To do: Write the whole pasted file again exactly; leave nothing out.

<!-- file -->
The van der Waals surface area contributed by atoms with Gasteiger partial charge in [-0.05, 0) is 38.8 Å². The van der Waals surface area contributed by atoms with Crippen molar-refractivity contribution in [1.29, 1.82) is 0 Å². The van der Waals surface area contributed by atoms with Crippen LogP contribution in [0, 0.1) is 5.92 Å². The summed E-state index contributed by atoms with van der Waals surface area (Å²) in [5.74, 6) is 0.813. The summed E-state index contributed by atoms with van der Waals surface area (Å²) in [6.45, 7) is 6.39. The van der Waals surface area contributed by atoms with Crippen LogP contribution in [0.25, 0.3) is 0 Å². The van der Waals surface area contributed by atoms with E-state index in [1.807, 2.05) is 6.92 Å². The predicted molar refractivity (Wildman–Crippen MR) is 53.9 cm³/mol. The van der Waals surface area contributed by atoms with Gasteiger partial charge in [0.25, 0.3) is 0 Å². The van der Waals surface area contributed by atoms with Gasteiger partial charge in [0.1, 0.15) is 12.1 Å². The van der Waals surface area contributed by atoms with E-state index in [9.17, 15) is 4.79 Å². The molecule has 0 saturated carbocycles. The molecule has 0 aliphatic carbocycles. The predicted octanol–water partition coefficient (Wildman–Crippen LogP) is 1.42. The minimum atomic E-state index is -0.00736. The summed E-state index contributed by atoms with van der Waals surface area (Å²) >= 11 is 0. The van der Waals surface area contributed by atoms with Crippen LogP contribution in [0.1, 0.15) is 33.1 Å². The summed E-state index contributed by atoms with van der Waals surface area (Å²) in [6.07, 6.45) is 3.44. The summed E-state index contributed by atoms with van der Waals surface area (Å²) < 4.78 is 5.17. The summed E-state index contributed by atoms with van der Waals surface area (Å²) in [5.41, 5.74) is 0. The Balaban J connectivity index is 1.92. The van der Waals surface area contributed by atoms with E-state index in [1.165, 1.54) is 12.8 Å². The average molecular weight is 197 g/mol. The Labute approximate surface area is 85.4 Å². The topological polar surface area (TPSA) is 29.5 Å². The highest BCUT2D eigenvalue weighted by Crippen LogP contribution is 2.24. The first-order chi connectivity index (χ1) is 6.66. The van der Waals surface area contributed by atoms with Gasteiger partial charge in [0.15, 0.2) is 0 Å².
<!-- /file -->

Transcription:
The van der Waals surface area contributed by atoms with Gasteiger partial charge in [-0.05, 0) is 38.8 Å². The van der Waals surface area contributed by atoms with Crippen molar-refractivity contribution in [1.29, 1.82) is 0 Å². The van der Waals surface area contributed by atoms with Crippen LogP contribution in [0, 0.1) is 5.92 Å². The summed E-state index contributed by atoms with van der Waals surface area (Å²) in [5.74, 6) is 0.813. The summed E-state index contributed by atoms with van der Waals surface area (Å²) in [6.45, 7) is 6.39. The van der Waals surface area contributed by atoms with Crippen LogP contribution in [0.25, 0.3) is 0 Å². The van der Waals surface area contributed by atoms with E-state index in [1.807, 2.05) is 6.92 Å². The predicted molar refractivity (Wildman–Crippen MR) is 53.9 cm³/mol. The van der Waals surface area contributed by atoms with Gasteiger partial charge in [0.25, 0.3) is 0 Å². The van der Waals surface area contributed by atoms with Gasteiger partial charge in [0.1, 0.15) is 12.1 Å². The van der Waals surface area contributed by atoms with E-state index in [9.17, 15) is 4.79 Å². The molecule has 0 saturated carbocycles. The molecule has 0 aliphatic carbocycles. The predicted octanol–water partition coefficient (Wildman–Crippen LogP) is 1.42. The minimum atomic E-state index is -0.00736. The summed E-state index contributed by atoms with van der Waals surface area (Å²) >= 11 is 0. The van der Waals surface area contributed by atoms with Crippen LogP contribution in [0.1, 0.15) is 33.1 Å². The summed E-state index contributed by atoms with van der Waals surface area (Å²) in [6.07, 6.45) is 3.44. The summed E-state index contributed by atoms with van der Waals surface area (Å²) < 4.78 is 5.17. The summed E-state index contributed by atoms with van der Waals surface area (Å²) in [5.41, 5.74) is 0. The Balaban J connectivity index is 1.92. The van der Waals surface area contributed by atoms with E-state index in [1.165, 1.54) is 12.8 Å². The average molecular weight is 197 g/mol. The Labute approximate surface area is 85.4 Å². The topological polar surface area (TPSA) is 29.5 Å². The highest BCUT2D eigenvalue weighted by Crippen LogP contribution is 2.24. The first-order chi connectivity index (χ1) is 6.66. The van der Waals surface area contributed by atoms with Gasteiger partial charge in [0.15, 0.2) is 0 Å².